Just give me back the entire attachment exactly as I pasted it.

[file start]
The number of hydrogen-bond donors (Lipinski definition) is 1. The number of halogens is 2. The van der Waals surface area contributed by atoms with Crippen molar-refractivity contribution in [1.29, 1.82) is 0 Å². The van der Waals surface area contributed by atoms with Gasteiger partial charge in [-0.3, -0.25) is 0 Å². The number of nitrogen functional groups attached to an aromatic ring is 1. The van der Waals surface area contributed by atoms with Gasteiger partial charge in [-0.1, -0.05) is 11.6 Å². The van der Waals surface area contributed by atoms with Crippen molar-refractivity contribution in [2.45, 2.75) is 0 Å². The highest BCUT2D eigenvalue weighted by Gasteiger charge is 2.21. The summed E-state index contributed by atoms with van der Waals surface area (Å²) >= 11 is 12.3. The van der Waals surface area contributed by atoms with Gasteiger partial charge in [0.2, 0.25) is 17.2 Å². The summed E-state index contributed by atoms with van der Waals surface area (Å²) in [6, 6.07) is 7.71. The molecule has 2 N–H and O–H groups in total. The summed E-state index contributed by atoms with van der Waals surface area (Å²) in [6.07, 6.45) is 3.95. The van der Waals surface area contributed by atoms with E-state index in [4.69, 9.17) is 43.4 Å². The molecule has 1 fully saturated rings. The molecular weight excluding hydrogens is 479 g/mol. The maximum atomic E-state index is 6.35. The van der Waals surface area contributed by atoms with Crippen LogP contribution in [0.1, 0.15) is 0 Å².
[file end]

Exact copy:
The number of hydrogen-bond donors (Lipinski definition) is 1. The number of halogens is 2. The van der Waals surface area contributed by atoms with Crippen molar-refractivity contribution in [1.29, 1.82) is 0 Å². The van der Waals surface area contributed by atoms with Gasteiger partial charge in [-0.3, -0.25) is 0 Å². The number of nitrogen functional groups attached to an aromatic ring is 1. The van der Waals surface area contributed by atoms with Gasteiger partial charge in [-0.1, -0.05) is 11.6 Å². The van der Waals surface area contributed by atoms with Crippen molar-refractivity contribution in [2.45, 2.75) is 0 Å². The highest BCUT2D eigenvalue weighted by Gasteiger charge is 2.21. The summed E-state index contributed by atoms with van der Waals surface area (Å²) >= 11 is 12.3. The van der Waals surface area contributed by atoms with Gasteiger partial charge in [0.2, 0.25) is 17.2 Å². The summed E-state index contributed by atoms with van der Waals surface area (Å²) in [6, 6.07) is 7.71. The molecule has 2 N–H and O–H groups in total. The summed E-state index contributed by atoms with van der Waals surface area (Å²) in [6.07, 6.45) is 3.95. The van der Waals surface area contributed by atoms with E-state index in [4.69, 9.17) is 43.4 Å². The molecule has 1 fully saturated rings. The molecular weight excluding hydrogens is 479 g/mol. The maximum atomic E-state index is 6.35. The van der Waals surface area contributed by atoms with Crippen LogP contribution in [0.1, 0.15) is 0 Å².